[3:39] We ask why is God allowing me to suffer? Why is God allowing my loved one to suffer? But most importantly, how do I get through it? All of us will face suffering in this life and we struggle to understand it.

[3:52] We need help to get through it. And that was no different for the Corinthians. We're a church that, among other things, struggle to make sense of how the Christian life can involve suffering.

[4:03] You see, they had these wrong expectations that actually the Christian life was going to be all powerful and triumphant and full of glory and not tarnished by hardship.

[4:17] And certainly that it wouldn't look weak and marked by suffering like they saw in the life of the apostle Paul. However, the apostle Paul knew otherwise from his own personal experience and from the pattern set by Jesus Christ, he knew that the cross comes before the crown, that the Christian life will contain suffering.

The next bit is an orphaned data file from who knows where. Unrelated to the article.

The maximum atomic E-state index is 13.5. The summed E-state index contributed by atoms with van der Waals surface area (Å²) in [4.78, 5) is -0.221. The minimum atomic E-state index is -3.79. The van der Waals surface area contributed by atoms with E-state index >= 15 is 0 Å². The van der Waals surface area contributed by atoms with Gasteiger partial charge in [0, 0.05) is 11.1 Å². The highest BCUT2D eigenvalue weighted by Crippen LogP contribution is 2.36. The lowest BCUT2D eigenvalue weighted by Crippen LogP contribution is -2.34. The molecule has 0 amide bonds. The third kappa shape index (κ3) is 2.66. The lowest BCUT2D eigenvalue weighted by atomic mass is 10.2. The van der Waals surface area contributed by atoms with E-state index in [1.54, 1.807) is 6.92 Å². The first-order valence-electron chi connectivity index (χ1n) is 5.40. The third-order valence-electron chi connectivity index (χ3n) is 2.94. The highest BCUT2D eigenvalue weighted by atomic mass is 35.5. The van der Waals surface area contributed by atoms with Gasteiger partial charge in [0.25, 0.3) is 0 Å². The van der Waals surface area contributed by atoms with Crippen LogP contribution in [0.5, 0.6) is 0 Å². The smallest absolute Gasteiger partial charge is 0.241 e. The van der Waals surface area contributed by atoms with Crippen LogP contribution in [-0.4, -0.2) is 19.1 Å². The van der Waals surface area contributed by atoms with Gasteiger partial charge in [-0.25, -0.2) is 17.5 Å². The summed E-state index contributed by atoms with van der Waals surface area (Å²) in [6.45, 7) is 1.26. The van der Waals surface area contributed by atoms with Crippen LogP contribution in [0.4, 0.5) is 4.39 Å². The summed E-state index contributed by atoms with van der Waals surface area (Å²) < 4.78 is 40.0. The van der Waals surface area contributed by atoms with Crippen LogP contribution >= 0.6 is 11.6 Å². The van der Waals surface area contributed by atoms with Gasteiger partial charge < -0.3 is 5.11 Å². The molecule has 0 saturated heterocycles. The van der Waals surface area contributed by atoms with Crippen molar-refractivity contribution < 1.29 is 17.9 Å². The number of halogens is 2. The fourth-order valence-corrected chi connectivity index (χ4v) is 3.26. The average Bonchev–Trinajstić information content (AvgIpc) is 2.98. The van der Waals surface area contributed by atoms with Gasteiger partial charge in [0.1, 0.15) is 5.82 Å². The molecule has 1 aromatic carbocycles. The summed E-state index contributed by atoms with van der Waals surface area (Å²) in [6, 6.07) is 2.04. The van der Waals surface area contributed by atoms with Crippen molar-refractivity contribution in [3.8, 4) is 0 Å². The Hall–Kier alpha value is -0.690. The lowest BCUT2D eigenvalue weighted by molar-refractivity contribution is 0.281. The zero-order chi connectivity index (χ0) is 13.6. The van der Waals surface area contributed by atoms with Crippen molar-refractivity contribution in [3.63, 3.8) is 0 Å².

[4:37] Suffering precedes glory. So how does he start a letter to a church that he knows will face suffering? How do we start a new year that we know will involve hardship?

[4:51] What would we hold onto in the midst of affliction? Paul's answer is to introduce us to the God of all comfort and to the God who raises the dead.

[5:01] You see that so clearly in the first and second section, God is described as the God of all comfort and the God who raises the dead. And that's what we're going to focus on in our time together.

[5:14] But first, our first point, we're going to take a brief look at the reality of suffering. Paul opens the letter with some honest realism about the Christian life.